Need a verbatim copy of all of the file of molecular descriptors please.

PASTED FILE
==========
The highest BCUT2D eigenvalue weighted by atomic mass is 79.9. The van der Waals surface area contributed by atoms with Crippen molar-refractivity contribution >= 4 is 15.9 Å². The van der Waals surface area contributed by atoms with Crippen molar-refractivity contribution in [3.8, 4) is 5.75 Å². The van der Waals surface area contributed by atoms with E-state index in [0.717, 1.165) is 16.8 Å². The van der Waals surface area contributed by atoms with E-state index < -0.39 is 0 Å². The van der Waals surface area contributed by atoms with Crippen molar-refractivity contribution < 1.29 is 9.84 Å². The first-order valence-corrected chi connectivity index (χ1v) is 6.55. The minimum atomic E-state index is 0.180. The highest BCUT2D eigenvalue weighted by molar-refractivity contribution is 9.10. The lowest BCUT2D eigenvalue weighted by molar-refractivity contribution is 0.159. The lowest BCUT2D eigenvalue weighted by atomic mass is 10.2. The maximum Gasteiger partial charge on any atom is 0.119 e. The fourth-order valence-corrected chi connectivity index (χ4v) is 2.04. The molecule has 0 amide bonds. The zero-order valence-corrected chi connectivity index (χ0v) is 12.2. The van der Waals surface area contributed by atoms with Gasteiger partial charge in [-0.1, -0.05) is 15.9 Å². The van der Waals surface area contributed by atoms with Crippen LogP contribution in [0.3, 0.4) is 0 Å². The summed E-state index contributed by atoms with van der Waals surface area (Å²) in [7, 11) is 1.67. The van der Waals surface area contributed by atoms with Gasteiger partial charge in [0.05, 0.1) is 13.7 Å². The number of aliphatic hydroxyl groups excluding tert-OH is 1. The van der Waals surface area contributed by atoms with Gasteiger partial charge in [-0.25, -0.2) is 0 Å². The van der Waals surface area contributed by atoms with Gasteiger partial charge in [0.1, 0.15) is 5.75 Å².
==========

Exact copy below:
The highest BCUT2D eigenvalue weighted by atomic mass is 79.9. The van der Waals surface area contributed by atoms with Crippen molar-refractivity contribution >= 4 is 15.9 Å². The van der Waals surface area contributed by atoms with Crippen molar-refractivity contribution in [3.8, 4) is 5.75 Å². The van der Waals surface area contributed by atoms with E-state index in [0.717, 1.165) is 16.8 Å². The van der Waals surface area contributed by atoms with E-state index < -0.39 is 0 Å². The van der Waals surface area contributed by atoms with Crippen molar-refractivity contribution < 1.29 is 9.84 Å². The first-order valence-corrected chi connectivity index (χ1v) is 6.55. The minimum atomic E-state index is 0.180. The highest BCUT2D eigenvalue weighted by molar-refractivity contribution is 9.10. The lowest BCUT2D eigenvalue weighted by molar-refractivity contribution is 0.159. The lowest BCUT2D eigenvalue weighted by atomic mass is 10.2. The maximum Gasteiger partial charge on any atom is 0.119 e. The fourth-order valence-corrected chi connectivity index (χ4v) is 2.04. The molecule has 0 amide bonds. The zero-order valence-corrected chi connectivity index (χ0v) is 12.2. The van der Waals surface area contributed by atoms with Gasteiger partial charge in [-0.1, -0.05) is 15.9 Å². The van der Waals surface area contributed by atoms with Crippen LogP contribution in [0.3, 0.4) is 0 Å². The summed E-state index contributed by atoms with van der Waals surface area (Å²) in [7, 11) is 1.67. The van der Waals surface area contributed by atoms with Gasteiger partial charge in [0.05, 0.1) is 13.7 Å². The number of aliphatic hydroxyl groups excluding tert-OH is 1. The van der Waals surface area contributed by atoms with Gasteiger partial charge in [-0.25, -0.2) is 0 Å². The van der Waals surface area contributed by atoms with Gasteiger partial charge in [0.1, 0.15) is 5.75 Å².